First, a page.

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Mail Tribune 100, March 6, 1920 Continued

The following news items were drawn from the archives of the Mail Tribune 100 years ago.

March 6, 1920, continued


Office of County School Superintendent, Jacksonville, Oregon.

To teachers and school officers of Jackson county:

You have probably read and thought considerable about the present school situation and what seems to be expected of us; and I am wondering if we are united in a realization of what the new demands in education really are. As I look at the situation it seems to me that the public, generally speaking, does not fully appreciate the fact that food teaching is an absolute necessity in the preservation of the union. We must have more intense devotion to education. We must have school administration of the highest type, backed by unalloyed patriotism in teachers and by a willing financial support of those who pay the bills. Do we have all these? Is not public sentiment a little autocratic relative to school finances? Should we expect the coming generation to be democratic if it is brought up under such conditions?

So many inquiries from both teachers and board members have been received lately relative to salaries for the coming school year, that I have thought it best to address this circular to teachers and school officers both. The situation must be met fairly and squarely. It is encouraging to note that some board members and others are making an effort to meet the present needs.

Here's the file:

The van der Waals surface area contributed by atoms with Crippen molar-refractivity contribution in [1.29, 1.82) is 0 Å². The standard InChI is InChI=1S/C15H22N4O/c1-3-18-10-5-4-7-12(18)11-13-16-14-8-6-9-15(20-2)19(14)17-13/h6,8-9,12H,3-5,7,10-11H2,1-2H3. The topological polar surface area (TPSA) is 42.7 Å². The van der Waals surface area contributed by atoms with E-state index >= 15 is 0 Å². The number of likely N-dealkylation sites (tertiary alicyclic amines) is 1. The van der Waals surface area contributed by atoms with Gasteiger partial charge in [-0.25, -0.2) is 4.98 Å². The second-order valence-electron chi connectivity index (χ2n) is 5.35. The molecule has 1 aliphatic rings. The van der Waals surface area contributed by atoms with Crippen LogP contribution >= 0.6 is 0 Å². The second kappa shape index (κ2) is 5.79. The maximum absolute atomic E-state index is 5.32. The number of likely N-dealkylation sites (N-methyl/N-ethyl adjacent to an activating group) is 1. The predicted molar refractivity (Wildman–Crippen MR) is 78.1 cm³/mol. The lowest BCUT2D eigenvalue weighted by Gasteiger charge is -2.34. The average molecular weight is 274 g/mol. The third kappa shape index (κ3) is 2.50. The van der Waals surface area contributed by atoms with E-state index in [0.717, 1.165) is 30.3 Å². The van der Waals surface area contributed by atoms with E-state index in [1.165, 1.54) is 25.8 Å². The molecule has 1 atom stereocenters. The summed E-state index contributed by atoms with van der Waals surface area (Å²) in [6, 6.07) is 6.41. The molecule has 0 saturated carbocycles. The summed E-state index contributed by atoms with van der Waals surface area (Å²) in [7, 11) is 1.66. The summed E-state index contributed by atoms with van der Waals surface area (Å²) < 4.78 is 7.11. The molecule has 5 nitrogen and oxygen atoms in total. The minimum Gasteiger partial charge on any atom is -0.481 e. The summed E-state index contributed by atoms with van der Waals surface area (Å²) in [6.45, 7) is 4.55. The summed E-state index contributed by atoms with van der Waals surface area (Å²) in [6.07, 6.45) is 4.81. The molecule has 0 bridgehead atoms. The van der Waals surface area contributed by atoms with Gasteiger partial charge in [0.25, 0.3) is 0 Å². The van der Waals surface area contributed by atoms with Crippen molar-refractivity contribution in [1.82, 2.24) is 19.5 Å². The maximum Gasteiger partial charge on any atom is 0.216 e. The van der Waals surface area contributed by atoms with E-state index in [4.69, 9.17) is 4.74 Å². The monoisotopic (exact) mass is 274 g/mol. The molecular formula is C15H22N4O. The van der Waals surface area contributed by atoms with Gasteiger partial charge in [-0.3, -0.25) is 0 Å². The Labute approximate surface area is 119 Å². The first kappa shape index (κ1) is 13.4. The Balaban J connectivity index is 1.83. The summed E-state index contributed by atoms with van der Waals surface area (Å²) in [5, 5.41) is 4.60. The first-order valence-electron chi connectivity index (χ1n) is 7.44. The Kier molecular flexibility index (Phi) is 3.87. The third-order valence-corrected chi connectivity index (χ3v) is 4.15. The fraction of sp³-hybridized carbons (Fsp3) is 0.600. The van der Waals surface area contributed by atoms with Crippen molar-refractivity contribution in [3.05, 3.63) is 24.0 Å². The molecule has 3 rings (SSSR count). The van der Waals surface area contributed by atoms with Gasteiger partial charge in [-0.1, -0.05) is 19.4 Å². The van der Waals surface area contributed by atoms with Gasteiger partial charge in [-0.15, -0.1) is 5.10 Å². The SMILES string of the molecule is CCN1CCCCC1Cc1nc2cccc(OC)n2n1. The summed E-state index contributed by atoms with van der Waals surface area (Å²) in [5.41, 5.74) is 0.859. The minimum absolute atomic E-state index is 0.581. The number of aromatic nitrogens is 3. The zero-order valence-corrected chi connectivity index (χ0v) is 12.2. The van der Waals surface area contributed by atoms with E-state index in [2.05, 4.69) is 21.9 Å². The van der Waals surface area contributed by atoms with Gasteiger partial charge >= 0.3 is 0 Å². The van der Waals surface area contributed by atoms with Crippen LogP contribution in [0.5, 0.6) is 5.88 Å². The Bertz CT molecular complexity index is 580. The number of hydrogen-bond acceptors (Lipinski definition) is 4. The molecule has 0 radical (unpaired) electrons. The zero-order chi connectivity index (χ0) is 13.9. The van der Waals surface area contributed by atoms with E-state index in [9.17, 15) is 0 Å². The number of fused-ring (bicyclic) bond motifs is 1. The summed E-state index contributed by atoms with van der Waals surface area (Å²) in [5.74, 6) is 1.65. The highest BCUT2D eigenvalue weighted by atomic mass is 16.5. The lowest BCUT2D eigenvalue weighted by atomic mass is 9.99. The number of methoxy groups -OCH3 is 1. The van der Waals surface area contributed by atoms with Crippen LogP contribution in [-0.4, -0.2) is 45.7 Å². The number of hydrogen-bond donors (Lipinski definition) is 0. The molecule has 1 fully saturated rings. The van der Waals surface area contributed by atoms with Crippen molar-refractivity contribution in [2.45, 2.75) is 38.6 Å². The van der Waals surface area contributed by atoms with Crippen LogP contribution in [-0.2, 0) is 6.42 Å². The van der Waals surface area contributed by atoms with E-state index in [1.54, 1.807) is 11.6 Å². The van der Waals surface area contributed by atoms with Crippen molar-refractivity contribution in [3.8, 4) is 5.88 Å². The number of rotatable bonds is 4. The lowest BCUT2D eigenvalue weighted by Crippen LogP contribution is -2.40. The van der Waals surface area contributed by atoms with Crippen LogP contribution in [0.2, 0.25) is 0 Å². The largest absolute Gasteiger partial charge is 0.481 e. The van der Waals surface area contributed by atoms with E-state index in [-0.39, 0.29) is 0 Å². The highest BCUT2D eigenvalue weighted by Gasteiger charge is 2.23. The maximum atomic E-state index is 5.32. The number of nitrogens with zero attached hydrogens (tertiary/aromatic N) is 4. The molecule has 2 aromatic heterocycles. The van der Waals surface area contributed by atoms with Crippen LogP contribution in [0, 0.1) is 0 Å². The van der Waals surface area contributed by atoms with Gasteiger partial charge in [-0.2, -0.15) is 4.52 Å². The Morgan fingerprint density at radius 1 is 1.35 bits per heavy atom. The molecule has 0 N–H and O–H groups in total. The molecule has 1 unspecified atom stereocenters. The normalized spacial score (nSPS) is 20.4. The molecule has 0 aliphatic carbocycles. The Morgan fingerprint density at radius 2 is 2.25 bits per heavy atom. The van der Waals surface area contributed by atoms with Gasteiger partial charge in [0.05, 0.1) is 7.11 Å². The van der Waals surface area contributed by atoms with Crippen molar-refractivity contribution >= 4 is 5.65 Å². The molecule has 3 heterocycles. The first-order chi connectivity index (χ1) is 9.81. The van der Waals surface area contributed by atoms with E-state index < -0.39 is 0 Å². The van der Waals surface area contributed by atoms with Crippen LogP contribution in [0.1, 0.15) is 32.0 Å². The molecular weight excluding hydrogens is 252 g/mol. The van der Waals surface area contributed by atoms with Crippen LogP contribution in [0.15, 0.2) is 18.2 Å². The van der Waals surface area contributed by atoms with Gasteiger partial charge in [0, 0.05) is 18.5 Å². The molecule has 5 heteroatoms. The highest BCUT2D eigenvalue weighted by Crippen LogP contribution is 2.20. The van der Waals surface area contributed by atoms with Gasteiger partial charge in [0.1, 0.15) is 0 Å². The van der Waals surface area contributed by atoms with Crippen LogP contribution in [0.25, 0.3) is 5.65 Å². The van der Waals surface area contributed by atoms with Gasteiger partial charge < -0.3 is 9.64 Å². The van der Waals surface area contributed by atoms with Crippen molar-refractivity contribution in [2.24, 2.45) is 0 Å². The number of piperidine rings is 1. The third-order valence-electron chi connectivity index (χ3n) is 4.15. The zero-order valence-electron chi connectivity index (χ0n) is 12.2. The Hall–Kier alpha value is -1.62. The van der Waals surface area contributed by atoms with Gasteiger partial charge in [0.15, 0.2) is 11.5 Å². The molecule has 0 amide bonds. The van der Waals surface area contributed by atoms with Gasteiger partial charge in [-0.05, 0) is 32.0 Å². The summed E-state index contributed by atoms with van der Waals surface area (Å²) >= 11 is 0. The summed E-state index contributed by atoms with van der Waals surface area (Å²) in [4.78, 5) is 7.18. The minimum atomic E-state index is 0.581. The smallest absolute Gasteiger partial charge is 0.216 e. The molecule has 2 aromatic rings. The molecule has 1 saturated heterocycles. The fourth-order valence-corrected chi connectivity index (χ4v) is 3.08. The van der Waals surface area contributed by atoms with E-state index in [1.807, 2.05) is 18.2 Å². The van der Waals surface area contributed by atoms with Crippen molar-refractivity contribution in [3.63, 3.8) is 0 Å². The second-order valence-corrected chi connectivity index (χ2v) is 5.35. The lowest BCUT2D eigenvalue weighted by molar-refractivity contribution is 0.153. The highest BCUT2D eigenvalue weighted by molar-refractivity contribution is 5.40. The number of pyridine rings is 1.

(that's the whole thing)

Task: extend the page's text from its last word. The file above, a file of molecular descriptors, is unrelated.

The number of teachers attending the normal schools in this country has decreased over 10,000 during the past three years. The number of graduates is also decreasing, altho the number remained nearly constant during the war, due partly to the fact that in many cases the bars to graduation were let down at that time. The reason for the decrease in attendance at the normals and also in number or graduates is obvious.

Teachers’ wages are not attractive.

Oregon now has a shortage of over one hundred teachers, with about four times that many who are below standard. It has been predicted that Oregon will have a shortage of about five hundred teachers this coming school year unless something is done to relieve the situation. The proposed two mill tax upon all property of the state for common school purposes will materially aid and should receive the active support of everyone. It is up to you, however, to see that it carries. It will not carry unless you get out and work for it. Don’t leave this job for anyone else. If the bill does not carry a number of schools in Jackson county will be without teachers.

News from 100 years ago